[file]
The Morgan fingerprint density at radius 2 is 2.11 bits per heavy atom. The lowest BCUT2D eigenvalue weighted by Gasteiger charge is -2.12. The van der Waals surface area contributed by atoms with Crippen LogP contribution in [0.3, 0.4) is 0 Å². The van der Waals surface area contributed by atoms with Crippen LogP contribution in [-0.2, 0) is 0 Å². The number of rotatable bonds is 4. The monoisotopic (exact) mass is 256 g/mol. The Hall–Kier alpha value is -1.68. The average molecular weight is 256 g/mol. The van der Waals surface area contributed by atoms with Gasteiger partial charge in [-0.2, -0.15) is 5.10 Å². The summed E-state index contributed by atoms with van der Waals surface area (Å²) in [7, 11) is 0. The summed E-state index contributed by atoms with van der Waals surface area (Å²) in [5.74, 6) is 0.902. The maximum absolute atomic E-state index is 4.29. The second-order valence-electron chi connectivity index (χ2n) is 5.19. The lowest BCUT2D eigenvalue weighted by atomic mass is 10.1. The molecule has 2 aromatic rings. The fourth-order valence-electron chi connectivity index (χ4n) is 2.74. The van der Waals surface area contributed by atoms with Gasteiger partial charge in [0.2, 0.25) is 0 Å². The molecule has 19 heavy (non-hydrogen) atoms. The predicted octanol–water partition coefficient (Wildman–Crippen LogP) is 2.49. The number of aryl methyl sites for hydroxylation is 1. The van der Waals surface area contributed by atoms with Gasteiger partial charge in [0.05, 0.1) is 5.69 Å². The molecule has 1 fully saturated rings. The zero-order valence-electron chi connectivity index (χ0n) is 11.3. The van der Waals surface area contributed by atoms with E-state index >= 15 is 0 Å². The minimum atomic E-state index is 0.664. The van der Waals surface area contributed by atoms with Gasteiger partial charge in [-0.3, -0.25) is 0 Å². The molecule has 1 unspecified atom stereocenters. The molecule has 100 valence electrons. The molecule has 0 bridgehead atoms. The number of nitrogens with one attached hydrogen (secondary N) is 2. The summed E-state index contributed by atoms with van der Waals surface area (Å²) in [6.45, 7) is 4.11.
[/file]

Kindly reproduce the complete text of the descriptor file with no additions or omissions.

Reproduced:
The Morgan fingerprint density at radius 2 is 2.11 bits per heavy atom. The lowest BCUT2D eigenvalue weighted by Gasteiger charge is -2.12. The van der Waals surface area contributed by atoms with Crippen LogP contribution in [0.3, 0.4) is 0 Å². The van der Waals surface area contributed by atoms with Crippen LogP contribution in [-0.2, 0) is 0 Å². The number of rotatable bonds is 4. The monoisotopic (exact) mass is 256 g/mol. The Hall–Kier alpha value is -1.68. The average molecular weight is 256 g/mol. The van der Waals surface area contributed by atoms with Gasteiger partial charge in [-0.2, -0.15) is 5.10 Å². The summed E-state index contributed by atoms with van der Waals surface area (Å²) in [7, 11) is 0. The summed E-state index contributed by atoms with van der Waals surface area (Å²) in [5.74, 6) is 0.902. The maximum absolute atomic E-state index is 4.29. The second-order valence-electron chi connectivity index (χ2n) is 5.19. The lowest BCUT2D eigenvalue weighted by atomic mass is 10.1. The molecule has 2 aromatic rings. The fourth-order valence-electron chi connectivity index (χ4n) is 2.74. The van der Waals surface area contributed by atoms with Gasteiger partial charge in [0.2, 0.25) is 0 Å². The molecule has 19 heavy (non-hydrogen) atoms. The predicted octanol–water partition coefficient (Wildman–Crippen LogP) is 2.49. The number of aryl methyl sites for hydroxylation is 1. The van der Waals surface area contributed by atoms with Gasteiger partial charge in [0.05, 0.1) is 5.69 Å². The molecule has 1 fully saturated rings. The zero-order valence-electron chi connectivity index (χ0n) is 11.3. The van der Waals surface area contributed by atoms with E-state index >= 15 is 0 Å². The minimum atomic E-state index is 0.664. The van der Waals surface area contributed by atoms with Gasteiger partial charge in [-0.3, -0.25) is 0 Å². The molecule has 1 unspecified atom stereocenters. The molecule has 100 valence electrons. The molecule has 0 bridgehead atoms. The number of nitrogens with one attached hydrogen (secondary N) is 2. The summed E-state index contributed by atoms with van der Waals surface area (Å²) in [6.45, 7) is 4.11.